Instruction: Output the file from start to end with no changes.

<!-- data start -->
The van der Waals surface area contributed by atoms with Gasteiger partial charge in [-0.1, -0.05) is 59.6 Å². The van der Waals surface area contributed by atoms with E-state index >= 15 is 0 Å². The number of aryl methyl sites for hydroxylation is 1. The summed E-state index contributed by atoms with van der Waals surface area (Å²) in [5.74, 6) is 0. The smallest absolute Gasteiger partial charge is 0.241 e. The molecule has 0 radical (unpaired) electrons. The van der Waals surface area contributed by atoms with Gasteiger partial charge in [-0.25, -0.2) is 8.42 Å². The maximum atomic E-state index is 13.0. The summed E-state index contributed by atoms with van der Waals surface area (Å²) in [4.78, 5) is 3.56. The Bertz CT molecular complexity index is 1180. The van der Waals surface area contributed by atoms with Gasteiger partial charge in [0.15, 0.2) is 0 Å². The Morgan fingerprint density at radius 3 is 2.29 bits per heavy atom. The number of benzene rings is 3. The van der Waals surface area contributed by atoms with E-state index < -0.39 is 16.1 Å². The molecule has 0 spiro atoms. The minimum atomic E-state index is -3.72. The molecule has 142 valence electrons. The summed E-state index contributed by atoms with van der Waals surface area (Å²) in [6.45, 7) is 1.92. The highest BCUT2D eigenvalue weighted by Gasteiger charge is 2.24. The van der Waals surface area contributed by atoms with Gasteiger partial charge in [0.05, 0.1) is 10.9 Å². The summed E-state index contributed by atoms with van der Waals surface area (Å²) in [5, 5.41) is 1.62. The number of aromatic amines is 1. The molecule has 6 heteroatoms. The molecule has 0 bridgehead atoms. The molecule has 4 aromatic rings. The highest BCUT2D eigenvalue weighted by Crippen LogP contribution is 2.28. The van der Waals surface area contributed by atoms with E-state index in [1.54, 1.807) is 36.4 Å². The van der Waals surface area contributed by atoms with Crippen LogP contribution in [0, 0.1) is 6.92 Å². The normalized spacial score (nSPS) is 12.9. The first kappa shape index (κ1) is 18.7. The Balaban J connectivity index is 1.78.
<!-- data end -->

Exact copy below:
The van der Waals surface area contributed by atoms with Gasteiger partial charge in [-0.1, -0.05) is 59.6 Å². The van der Waals surface area contributed by atoms with E-state index >= 15 is 0 Å². The number of aryl methyl sites for hydroxylation is 1. The summed E-state index contributed by atoms with van der Waals surface area (Å²) in [5.74, 6) is 0. The smallest absolute Gasteiger partial charge is 0.241 e. The molecule has 0 radical (unpaired) electrons. The van der Waals surface area contributed by atoms with Gasteiger partial charge in [-0.25, -0.2) is 8.42 Å². The maximum atomic E-state index is 13.0. The summed E-state index contributed by atoms with van der Waals surface area (Å²) in [4.78, 5) is 3.56. The Bertz CT molecular complexity index is 1180. The van der Waals surface area contributed by atoms with Gasteiger partial charge in [0.15, 0.2) is 0 Å². The Morgan fingerprint density at radius 3 is 2.29 bits per heavy atom. The number of benzene rings is 3. The van der Waals surface area contributed by atoms with E-state index < -0.39 is 16.1 Å². The molecule has 0 spiro atoms. The minimum atomic E-state index is -3.72. The molecule has 142 valence electrons. The summed E-state index contributed by atoms with van der Waals surface area (Å²) in [6.45, 7) is 1.92. The highest BCUT2D eigenvalue weighted by Gasteiger charge is 2.24. The van der Waals surface area contributed by atoms with Gasteiger partial charge in [0.05, 0.1) is 10.9 Å². The summed E-state index contributed by atoms with van der Waals surface area (Å²) in [5, 5.41) is 1.62. The number of aromatic amines is 1. The molecule has 6 heteroatoms. The molecule has 0 bridgehead atoms. The molecule has 4 aromatic rings. The highest BCUT2D eigenvalue weighted by Crippen LogP contribution is 2.28. The van der Waals surface area contributed by atoms with E-state index in [1.54, 1.807) is 36.4 Å². The van der Waals surface area contributed by atoms with Crippen LogP contribution in [0, 0.1) is 6.92 Å². The normalized spacial score (nSPS) is 12.9. The first kappa shape index (κ1) is 18.7. The Balaban J connectivity index is 1.78.